1. Protect your family history from destruction.
You have spent many hours collecting and documenting your family history, but that precious collection, carefully garnered over a lifetime, can be discarded by descendants if they do not recognize its value. Archiving your work and family history is one way to guarantee that it will be preserved. The material should be archived where the family has spent the most significant part of their lives. If you are not sure what to keep and what to discard, ask the Archives for help.
2. Is Your Family History in Danger of being torn apart?
The other extreme is when everyone wants a piece of the family history. Each descendent takes some photographs and documents, and the wonderful family albums are torn apart. The history that belongs to all is taken care of by no-one, and the story of the original family is scattered in bits across the country, subject to loss and deterioration. One solution to this problem is to archive the originals, which are then available to anyone who wants a copy.
3. Keep it Real! Restrictions to Access.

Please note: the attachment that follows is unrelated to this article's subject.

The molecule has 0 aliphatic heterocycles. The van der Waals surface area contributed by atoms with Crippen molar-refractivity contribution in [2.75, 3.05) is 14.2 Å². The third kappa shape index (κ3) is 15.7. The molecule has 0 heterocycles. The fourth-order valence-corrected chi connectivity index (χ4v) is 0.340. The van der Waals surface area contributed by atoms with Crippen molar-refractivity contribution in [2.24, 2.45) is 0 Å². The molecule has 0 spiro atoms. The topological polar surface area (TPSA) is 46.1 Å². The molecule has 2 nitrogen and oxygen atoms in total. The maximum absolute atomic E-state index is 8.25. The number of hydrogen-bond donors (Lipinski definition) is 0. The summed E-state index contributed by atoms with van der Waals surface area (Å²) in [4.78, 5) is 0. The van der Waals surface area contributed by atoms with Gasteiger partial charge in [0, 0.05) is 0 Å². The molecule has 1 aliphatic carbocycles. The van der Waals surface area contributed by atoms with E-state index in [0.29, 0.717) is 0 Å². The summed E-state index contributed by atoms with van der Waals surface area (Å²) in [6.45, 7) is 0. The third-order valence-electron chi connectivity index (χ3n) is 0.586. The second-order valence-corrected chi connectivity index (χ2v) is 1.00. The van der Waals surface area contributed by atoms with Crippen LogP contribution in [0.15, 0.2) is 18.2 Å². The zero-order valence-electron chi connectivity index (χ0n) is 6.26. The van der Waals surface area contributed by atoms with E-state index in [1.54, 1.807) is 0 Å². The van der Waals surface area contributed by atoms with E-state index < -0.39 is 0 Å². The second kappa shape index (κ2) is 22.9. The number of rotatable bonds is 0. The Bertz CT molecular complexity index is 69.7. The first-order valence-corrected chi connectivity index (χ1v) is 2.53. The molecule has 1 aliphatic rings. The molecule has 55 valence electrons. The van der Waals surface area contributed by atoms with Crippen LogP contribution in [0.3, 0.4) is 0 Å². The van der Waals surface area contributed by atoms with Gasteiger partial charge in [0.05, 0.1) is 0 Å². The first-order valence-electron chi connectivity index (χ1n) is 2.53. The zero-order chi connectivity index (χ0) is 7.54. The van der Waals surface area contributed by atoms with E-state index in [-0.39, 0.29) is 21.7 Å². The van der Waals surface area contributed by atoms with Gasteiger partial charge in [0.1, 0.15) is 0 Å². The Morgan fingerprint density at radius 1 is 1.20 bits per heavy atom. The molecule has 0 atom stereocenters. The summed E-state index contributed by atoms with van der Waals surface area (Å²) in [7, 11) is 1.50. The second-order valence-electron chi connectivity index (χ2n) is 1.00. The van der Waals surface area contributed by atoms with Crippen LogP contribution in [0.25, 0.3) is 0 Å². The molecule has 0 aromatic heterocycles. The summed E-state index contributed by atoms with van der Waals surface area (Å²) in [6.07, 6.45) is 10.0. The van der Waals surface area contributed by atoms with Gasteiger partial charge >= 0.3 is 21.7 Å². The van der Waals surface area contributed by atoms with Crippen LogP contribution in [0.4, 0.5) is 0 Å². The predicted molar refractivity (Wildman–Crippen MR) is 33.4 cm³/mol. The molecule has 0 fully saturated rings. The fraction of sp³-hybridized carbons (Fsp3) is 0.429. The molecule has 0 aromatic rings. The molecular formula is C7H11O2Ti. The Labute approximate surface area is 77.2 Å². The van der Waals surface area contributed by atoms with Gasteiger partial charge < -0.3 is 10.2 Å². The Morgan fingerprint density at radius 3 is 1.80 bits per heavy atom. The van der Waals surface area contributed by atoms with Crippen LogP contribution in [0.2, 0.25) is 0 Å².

We need to archive the immediate truth about our past as it is found in personal records such as letters, diaries, and financial records. Even sensitive records should be preserved, but they may be restricted for reasons of privacy. For example, the homesick letters of a lonely immigrant (even if in a different language), the anguished diary of an un-wed mother in the 1950s, the legal documents in a bitter land dispute between neighbours, the private records of a business man—all of these are part of our history and should be preserved, but they should also be restricted until they can no longer embarrass or hurt anyone. You can ask the Archives to restrict personal records for a time.
4. Create a Family Legacy
Individuals and families create and collect some of our most valuable historical documents. Donating your documents and photographs to an Archives ensures that your role in the history of your community will not be forgotten. A written history of the family or individual accompanies the records, which are never mixed with other material in the archives. While these archives serve as a valuable resource in the present, they will also be kept safe and preserved for future generations to access, and to keep them in touch with their past. Together, our personal and family archives create the fascinating story of the settlement of the South Peace. Let’s not lose that story!
While Archives always prefer to preserve originals, portions of a collection can be copied, if necessary, to document an individual’s or family’s history.